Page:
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acquainted affectionate answer appear assure believe Broome called concerned copy correspondence dean DEAR dear sir desire directed edition expect express faithful Faulkner favour fear Fenton friendship give hand hear Homer honour hope humble servant intended Jervas keep kind Lady late least leave letter lines Lintot live London Lord Orrery LORD OXFORD lordship manner March mean mention mind month mother nature never notes obliged Odyssey once particular person pleased pleasure poet POPE TO BROOME POPE TO LORD Pope's Pray present printed promise published reason received says sent servant sincerely soon speak sure Swift tell thing thought tion told town translation trouble true truth verses volume week whole wish write wrote
Page 159 - Dion, but made small progress in it. As to his other affairs, he died poor, but honest, leaving no debts or legacies, except of a few pounds to Mr. Trumbull and my lady, in token of respect, gratefulness, and mutual esteem. I shall with pleasure take upon me to draw this amiable, quiet, deserving, unpretending christian and philosophical character, in his epitaph. There truth may be spoken in a few words. As for flourish...
Page 182 - The queen has told all the lords the reasons of her parting with him, viz., "that he neglected all business ; that he was seldom to be understood ; that when he did explain himself, she could not depend upon the truth of what he said ; that he never came to her at the time she appointed ; that he often came drunk ; lastly, to crown all, he behaved himself towards her with bad manners, indecency, and disrespect.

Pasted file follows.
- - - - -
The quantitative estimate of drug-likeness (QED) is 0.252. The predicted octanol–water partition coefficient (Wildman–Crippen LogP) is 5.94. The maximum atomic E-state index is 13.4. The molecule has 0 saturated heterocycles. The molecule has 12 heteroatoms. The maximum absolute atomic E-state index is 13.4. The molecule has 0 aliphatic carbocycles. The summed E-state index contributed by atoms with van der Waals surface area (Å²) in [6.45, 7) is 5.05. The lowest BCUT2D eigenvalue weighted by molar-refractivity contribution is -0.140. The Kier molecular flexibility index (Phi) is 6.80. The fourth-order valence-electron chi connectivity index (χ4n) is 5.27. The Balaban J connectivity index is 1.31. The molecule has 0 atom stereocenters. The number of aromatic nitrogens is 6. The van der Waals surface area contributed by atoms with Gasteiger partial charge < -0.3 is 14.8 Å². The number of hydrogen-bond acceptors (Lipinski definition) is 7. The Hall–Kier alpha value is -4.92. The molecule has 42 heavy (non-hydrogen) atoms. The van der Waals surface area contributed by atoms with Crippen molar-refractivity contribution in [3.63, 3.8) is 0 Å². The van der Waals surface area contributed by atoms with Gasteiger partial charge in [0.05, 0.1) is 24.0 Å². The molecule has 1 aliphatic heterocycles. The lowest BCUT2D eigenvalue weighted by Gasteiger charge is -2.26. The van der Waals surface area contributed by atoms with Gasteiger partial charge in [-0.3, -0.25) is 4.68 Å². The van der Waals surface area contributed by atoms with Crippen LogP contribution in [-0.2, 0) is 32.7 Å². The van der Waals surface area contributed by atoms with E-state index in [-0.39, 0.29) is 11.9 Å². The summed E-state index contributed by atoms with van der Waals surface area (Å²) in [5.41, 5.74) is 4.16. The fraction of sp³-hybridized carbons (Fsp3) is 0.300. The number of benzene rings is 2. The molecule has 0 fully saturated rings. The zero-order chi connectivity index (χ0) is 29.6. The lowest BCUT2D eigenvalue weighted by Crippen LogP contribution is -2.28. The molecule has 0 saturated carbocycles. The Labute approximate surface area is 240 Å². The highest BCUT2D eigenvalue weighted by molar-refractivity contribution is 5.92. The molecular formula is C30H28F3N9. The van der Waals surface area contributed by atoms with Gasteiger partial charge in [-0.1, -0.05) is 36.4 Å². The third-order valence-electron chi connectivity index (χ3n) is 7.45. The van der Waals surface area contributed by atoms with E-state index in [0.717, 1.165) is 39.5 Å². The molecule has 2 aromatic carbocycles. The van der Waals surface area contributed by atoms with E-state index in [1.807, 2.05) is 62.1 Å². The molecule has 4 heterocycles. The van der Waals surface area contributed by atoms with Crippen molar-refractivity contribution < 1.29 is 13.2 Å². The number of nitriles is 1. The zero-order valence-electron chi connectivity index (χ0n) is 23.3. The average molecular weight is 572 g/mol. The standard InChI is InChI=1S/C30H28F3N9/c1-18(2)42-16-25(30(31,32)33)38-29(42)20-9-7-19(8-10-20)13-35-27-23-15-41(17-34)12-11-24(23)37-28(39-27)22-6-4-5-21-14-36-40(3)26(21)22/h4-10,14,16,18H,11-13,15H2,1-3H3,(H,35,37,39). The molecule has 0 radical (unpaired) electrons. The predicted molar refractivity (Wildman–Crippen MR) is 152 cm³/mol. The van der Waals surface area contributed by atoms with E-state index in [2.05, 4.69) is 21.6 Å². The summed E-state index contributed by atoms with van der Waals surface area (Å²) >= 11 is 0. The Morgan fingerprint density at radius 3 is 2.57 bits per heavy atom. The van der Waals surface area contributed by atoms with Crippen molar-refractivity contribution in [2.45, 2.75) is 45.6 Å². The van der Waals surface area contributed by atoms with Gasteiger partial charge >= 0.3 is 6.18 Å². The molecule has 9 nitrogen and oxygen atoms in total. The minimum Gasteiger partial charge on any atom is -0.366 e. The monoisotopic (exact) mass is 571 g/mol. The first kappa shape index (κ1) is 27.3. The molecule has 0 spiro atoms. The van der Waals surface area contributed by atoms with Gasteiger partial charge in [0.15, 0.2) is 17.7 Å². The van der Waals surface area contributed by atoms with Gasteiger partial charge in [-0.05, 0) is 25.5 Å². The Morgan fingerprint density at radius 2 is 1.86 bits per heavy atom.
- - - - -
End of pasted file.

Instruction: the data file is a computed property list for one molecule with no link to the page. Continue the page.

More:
Page 158 - Fenton, before y" came ; but stay'd to have inform'd myself & you of ye circumstances of it. All I hear is, that he felt a Gradual Decay, tho' so early in Life, & was declining for 5 or 6 months. It was not, as I apprehended, the Gout in his Stomach, but I believe rather a Complication first of Gross...
Page 289 - nodded in company;" and once slumbered at his own table while the Prince of Wales was talking of poetry.
Page 345 - I wish you had any motive to see this kingdom. I could keep you, for I am rich, that is, I have more than I want. I can afford room for yourself and two servants ; I have indeed room enough, nothing but myself at home. The kind and hearty housewife is dead ! the agreeable and instructive neighbour is gone ! Yet my house is enlarged and the gardens extend and flourish, as knowing nothing of the guests they have lost.
Page 378 - God, guilt was never a rational thing ; it distorts all the faculties of the mind ; it perverts them ; it leaves a man no longer in the free use of his reason ; it puts him into confusion. He has recourse to such miserable and absurd expedients for covering his guilt, as all those who are used to sit in the seat of judgment know have been the cause of detection of half the villanies in the world.
Page 158 - As to any papers left behind him, I dare say they can be but few; for this reason, he never wrote out of vanity, or thought much of the applause of men. I know an...
Page 265 - The society of Mohocks," says Lord Chesterfield, " never existed. " 1 "The historical part," observes Lord Chesterfield of Swift's Four Last Years of the Queen, "is a party pamphlet, founded on the lie of the day, which, as Lord Bolingbroke, who had read it, often assured me, was coined and delivered out to him, to write Examiners and other political papers upon.
Page 117 - Magazine," under the name of Chester. He died at Bath, November 16, 1745, and was buried in the Abbey Church. Of Broome, though it cannot be said that he was a great poet, it would be unjust to deny that he was an excellent versifier ; his lines are smooth and sonorous, and his diction is select and elegant. His rhymes are sometimes unsuitable ; in his " Melancholy," he makes breath rhyme to birth in one place, and to earth in another.